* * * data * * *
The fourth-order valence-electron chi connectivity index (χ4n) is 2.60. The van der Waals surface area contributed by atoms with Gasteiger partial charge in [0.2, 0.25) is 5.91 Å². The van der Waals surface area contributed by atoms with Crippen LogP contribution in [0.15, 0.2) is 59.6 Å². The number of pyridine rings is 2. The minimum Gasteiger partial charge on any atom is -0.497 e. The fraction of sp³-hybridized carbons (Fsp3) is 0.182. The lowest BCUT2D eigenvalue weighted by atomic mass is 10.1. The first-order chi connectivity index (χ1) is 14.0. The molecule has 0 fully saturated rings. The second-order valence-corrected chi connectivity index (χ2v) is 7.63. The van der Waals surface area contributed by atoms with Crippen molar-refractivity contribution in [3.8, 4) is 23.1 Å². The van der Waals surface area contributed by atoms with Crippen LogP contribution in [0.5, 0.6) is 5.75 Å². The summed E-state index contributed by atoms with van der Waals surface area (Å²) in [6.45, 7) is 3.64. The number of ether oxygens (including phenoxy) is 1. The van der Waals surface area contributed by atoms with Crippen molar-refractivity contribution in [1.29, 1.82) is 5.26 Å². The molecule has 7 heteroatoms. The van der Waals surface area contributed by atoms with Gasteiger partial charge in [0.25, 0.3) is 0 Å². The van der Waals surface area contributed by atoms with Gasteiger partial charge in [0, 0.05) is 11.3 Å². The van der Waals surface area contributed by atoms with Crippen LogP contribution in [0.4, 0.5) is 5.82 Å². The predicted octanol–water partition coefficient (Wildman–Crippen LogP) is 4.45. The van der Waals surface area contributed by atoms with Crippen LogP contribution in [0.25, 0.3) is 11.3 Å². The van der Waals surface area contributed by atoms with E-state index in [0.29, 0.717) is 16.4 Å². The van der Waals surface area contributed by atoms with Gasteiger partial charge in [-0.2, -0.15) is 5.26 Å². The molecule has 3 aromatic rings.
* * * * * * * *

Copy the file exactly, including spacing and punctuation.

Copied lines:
The fourth-order valence-electron chi connectivity index (χ4n) is 2.60. The van der Waals surface area contributed by atoms with Gasteiger partial charge in [0.2, 0.25) is 5.91 Å². The van der Waals surface area contributed by atoms with Crippen LogP contribution in [0.15, 0.2) is 59.6 Å². The number of pyridine rings is 2. The minimum Gasteiger partial charge on any atom is -0.497 e. The fraction of sp³-hybridized carbons (Fsp3) is 0.182. The lowest BCUT2D eigenvalue weighted by atomic mass is 10.1. The first-order chi connectivity index (χ1) is 14.0. The molecule has 0 fully saturated rings. The second-order valence-corrected chi connectivity index (χ2v) is 7.63. The van der Waals surface area contributed by atoms with Crippen molar-refractivity contribution in [3.8, 4) is 23.1 Å². The van der Waals surface area contributed by atoms with Crippen LogP contribution in [0.5, 0.6) is 5.75 Å². The summed E-state index contributed by atoms with van der Waals surface area (Å²) in [6.45, 7) is 3.64. The number of ether oxygens (including phenoxy) is 1. The van der Waals surface area contributed by atoms with Crippen molar-refractivity contribution in [1.29, 1.82) is 5.26 Å². The molecule has 7 heteroatoms. The van der Waals surface area contributed by atoms with Gasteiger partial charge in [0.25, 0.3) is 0 Å². The van der Waals surface area contributed by atoms with Gasteiger partial charge in [0, 0.05) is 11.3 Å². The van der Waals surface area contributed by atoms with Crippen LogP contribution in [0.4, 0.5) is 5.82 Å². The predicted octanol–water partition coefficient (Wildman–Crippen LogP) is 4.45. The van der Waals surface area contributed by atoms with Crippen LogP contribution in [0.25, 0.3) is 11.3 Å². The van der Waals surface area contributed by atoms with E-state index in [0.29, 0.717) is 16.4 Å². The van der Waals surface area contributed by atoms with Gasteiger partial charge in [-0.2, -0.15) is 5.26 Å². The molecule has 3 aromatic rings.